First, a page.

BetAnySports NFL Betting Lines: Colts -1, Total 48.5

There is some excitement, we imagine, on the Indy side with the news that TY Hilton is slated to be available for the Colts. But you know, tight end Jack Doyle won’t be in the lineup.

With the Titans there are a bunch of banged-up people. But when it comes down to people who won’t be in uniform, Adam Humphries, who isn’t going to get out of the concussion protocol, is the only absence, unless some news comes right before game time.

When you look at the fundamentals of this matchup, what comes to mind is that Tennessee has done a rather poor job, on balance, in getting to the opposing quarterback, with an adjusted sack rate that is one step from the bottom of the league. And would we really be justified in using three sacks of Chicago’s Nick Foles last week as an indicator that they have made progress?

Probably not. You’d like to think you could pressure Philip Rivers if you were a Colts backer, but with the lack of a Titan pass rush and a pretty formidable offensive line on the part of Indy, that hardly seems possible to the extent that it would have a profound effect on the game.

But Rivers has not been an overwhelming presence in the pocket, with just ten TD passes, and truth be told, the schedule they have worked their way through has not been the most challenging in the NFL. Faced with a stern test last weekend, they failed against Baltimore, gaining a rather pedestrian 5.2 yards per play.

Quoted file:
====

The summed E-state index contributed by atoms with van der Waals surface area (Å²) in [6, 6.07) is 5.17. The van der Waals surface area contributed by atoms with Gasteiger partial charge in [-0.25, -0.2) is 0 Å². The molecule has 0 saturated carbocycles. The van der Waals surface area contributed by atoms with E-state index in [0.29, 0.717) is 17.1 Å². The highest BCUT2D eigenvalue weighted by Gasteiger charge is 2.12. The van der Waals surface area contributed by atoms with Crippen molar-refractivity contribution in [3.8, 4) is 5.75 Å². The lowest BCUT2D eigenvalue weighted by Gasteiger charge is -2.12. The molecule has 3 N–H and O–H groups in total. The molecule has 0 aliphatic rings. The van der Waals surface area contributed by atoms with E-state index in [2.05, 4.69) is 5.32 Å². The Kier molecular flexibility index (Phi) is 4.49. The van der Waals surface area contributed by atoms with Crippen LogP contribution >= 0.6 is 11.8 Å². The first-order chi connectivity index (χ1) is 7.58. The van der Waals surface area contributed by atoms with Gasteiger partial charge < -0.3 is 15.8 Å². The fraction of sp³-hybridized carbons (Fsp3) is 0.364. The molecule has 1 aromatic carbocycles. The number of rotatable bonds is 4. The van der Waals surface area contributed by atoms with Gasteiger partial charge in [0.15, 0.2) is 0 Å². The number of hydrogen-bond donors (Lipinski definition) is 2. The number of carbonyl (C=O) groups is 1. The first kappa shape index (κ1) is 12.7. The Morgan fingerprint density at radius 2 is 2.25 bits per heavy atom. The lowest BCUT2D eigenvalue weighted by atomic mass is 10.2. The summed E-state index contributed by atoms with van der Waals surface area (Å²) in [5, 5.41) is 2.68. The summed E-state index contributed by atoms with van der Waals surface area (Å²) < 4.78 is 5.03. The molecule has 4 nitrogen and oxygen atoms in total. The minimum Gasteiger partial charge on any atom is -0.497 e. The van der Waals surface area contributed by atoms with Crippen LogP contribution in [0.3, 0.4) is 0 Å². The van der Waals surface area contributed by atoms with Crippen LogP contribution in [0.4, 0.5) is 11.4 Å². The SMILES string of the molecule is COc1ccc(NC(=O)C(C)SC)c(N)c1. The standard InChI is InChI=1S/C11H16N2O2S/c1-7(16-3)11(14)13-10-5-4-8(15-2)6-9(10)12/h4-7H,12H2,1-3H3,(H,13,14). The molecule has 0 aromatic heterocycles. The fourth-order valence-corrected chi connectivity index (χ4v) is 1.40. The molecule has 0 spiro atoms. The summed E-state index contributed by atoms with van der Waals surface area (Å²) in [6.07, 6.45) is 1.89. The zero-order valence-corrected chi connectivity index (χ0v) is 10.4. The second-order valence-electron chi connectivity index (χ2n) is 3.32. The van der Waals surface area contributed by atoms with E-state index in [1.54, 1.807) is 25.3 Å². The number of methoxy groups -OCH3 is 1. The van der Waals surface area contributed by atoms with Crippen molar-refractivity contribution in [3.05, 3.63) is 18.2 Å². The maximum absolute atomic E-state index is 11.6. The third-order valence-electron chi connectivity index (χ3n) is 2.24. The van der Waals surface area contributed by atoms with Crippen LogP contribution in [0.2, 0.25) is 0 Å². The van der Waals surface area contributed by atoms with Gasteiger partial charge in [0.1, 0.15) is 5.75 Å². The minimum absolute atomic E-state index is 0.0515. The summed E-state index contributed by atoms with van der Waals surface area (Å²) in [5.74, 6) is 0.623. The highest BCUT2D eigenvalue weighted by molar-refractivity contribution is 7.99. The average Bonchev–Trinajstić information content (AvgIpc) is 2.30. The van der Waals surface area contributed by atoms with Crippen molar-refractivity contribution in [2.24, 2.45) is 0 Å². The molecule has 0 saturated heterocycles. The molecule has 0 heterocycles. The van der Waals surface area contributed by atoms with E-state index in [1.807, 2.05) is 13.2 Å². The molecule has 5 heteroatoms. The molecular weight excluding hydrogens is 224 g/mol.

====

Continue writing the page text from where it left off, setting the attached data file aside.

When observers (and we’re sure many BetAnySports patrons) look at this, they are considering that the Colts have been a premier team against the run, allowing just 3.3 yards per carry. And when you look at some of Football Outsiders’ metrics in terms of Second Level Yards and Open Field Yardage, they look like the league’s most difficult team to get big plays on in the run game.

Dalvin Cook was held very much in check in Week 2, which low lighted a lousy offensive effort by Minnesota where the Colts smothered Kirk Cousins as well. Cleveland has a good ground game, and did beat the Colts, but not because they were able to dominate in the trenches (3.8 ypc).

And of course the Titans rely heavily on the run (48% of plays), with Derrick Henry leading that charge.

Let’s explain the ironic part of this: what sticks out most if you really want to hop on the Tennessee side is that they have been so good in the red zone, with an 80% success rate scoring touchdowns. In fact, ever since the week Ryan Tannehill assumed the starting job, they have been the best in the NFL at that. But what might hurt them more is that they have been so lousy on defense in red zone situations, ranking #31 in the league in that category.

We said “might.”

When you look close at the worst teams at allowing TD’s in the red zone, you see some clubs you might find when the playoffs come around – Miami, Seattle, Green Bay, Kansas City, Baltimore, New Orleans. So it makes you wonder how critical that looms.

We’re going back and forth a little, aren’t we? Ultimately the little things make a difference here. And that includes the Colts’ ability to take Henry a little off his game; the fact that the Titans won’t be a constant pain in the ass for Rivers in the pass rush; the proposition that Tennessee might just a be a little overrated, based on their beatdown of Buffalo, which appeared flat in that quarantine-delayed game. Stuff like that.

Yeah, matchup-wise, I’m going to afford a slight lean to the COLTS.

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